Phenylketonuria (PKU) is an inherited disorder in which the body cannot break down an amino acid called phenylalanine, which is a part of protein. If treatment is not started soon after birth, phenylalanine levels rise and can cause lasting brain and nervous system damage, such as intellectual disability.
Symptoms of PKU usually appear within a few months of birth, after a baby has started drinking formula or breast milk and phenylalanine has built up in his or her blood. Before birth, the mother's body filters out the excess phenylalanine for the baby (fetus).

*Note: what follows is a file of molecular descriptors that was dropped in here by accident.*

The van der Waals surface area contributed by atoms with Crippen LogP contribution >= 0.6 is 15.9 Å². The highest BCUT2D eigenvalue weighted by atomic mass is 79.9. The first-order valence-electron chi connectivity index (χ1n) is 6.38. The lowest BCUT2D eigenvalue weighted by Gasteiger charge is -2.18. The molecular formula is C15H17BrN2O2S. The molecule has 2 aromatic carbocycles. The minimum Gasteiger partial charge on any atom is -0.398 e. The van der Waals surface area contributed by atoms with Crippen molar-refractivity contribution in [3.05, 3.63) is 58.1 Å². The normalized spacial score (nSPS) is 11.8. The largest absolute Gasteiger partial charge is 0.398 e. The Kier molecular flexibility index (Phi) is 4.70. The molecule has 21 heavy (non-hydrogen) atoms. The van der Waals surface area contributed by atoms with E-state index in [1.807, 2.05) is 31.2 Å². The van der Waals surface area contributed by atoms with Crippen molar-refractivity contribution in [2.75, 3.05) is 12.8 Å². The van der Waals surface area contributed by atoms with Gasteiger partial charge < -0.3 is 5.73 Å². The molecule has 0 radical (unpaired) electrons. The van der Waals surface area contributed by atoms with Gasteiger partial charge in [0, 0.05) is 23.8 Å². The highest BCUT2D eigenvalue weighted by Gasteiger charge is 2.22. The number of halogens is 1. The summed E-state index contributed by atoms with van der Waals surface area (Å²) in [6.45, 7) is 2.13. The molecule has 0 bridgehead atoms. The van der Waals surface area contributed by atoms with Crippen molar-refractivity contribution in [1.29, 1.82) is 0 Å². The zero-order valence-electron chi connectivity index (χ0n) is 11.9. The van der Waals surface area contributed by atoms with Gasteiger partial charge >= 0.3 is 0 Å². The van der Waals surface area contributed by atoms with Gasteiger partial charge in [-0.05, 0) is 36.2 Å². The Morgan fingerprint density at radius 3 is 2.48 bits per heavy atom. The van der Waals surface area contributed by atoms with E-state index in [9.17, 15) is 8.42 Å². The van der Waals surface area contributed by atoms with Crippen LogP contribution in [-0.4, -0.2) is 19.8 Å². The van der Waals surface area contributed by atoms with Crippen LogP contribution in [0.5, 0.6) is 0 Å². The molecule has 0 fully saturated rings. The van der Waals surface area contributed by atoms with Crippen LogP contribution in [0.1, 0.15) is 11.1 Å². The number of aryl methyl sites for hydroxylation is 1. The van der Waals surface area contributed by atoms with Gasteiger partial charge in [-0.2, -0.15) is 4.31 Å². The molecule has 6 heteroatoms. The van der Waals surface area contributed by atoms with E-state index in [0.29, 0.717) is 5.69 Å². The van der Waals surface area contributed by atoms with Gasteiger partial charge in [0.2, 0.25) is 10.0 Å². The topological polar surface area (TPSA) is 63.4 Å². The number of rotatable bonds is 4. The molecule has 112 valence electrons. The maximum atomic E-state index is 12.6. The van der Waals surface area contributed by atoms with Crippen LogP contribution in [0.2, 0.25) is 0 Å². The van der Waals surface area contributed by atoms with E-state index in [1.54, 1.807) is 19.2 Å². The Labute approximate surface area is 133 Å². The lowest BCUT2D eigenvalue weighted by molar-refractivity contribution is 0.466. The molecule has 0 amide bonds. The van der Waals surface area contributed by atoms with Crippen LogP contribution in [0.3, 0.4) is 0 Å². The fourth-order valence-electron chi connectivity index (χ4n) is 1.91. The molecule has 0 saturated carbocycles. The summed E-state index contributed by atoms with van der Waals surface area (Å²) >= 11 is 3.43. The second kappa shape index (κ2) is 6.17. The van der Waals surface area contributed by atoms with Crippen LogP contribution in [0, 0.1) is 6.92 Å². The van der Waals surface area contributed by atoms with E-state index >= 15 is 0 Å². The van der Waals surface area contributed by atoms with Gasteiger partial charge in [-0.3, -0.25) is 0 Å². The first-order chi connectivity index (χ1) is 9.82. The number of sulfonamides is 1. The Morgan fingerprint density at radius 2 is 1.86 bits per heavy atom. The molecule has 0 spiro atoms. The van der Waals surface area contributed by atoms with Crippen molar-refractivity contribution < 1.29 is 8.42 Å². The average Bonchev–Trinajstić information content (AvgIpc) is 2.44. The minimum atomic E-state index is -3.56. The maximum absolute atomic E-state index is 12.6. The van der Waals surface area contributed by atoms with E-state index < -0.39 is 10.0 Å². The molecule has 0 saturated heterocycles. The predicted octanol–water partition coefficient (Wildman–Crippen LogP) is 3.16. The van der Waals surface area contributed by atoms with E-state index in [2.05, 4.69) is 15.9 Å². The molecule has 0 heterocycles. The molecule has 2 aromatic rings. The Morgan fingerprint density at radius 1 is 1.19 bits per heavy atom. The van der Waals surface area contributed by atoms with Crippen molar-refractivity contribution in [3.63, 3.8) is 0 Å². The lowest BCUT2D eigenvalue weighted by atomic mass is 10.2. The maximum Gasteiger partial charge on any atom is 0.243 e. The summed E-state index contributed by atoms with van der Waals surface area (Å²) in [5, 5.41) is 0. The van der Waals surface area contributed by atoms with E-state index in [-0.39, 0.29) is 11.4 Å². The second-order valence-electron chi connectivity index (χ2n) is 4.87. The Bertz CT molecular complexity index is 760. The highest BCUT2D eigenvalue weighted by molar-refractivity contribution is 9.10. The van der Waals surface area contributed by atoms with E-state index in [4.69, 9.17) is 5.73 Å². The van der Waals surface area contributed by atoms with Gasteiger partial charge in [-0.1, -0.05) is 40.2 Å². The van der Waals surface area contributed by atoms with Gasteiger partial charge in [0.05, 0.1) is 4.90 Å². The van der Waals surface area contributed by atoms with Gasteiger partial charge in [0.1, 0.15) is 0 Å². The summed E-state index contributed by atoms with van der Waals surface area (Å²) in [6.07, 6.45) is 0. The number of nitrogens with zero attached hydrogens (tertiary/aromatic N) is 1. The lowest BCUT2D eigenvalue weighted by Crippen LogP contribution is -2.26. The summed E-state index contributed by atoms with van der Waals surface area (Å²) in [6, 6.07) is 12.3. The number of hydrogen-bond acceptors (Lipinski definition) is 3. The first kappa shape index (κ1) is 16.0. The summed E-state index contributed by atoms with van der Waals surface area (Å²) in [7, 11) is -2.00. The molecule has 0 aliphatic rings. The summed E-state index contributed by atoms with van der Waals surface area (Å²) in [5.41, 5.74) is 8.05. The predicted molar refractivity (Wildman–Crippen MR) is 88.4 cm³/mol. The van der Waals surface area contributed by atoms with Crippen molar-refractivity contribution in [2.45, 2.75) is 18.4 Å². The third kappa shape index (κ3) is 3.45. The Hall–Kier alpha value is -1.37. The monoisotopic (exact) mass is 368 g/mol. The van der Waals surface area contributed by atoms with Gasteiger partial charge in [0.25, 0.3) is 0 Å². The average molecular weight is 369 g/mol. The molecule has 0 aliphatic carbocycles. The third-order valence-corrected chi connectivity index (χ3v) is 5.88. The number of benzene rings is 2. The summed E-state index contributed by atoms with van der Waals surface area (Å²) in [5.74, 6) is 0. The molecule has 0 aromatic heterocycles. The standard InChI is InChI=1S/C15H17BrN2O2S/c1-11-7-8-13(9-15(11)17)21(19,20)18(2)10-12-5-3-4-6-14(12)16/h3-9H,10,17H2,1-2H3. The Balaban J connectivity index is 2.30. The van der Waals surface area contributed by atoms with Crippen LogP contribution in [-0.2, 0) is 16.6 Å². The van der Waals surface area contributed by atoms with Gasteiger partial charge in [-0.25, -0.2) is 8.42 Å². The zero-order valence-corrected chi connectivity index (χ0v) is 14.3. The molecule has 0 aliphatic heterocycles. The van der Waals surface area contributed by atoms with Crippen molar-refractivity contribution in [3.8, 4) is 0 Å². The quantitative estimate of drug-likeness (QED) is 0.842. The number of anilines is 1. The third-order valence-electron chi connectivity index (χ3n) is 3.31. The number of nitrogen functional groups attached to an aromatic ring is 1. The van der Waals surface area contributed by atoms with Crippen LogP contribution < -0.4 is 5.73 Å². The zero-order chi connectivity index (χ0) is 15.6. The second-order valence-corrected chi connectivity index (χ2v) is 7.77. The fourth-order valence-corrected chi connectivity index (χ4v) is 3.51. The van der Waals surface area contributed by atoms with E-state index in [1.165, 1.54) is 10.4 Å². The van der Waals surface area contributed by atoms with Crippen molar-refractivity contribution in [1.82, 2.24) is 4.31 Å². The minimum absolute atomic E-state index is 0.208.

Early symptoms may include:
Screening for PKU is routinely done shortly after birth, making early diagnosis and treatment possible. Starting treatment within the first few weeks of birth may prevent lasting brain damage. In rare cases, some children who receive treatment will have learning or behavior problems. Left untreated, PKU causes progressively more severe intellectual disability.
People with PKU must follow a diet low in protein throughout life. Women of childbearing age with PKU must carefully manage their phenylalanine levels to prevent harm to their baby should they become pregnant. Babies born to mothers who have high phenylalanine levels during pregnancy are at risk for intellectual disability and other developmental problems.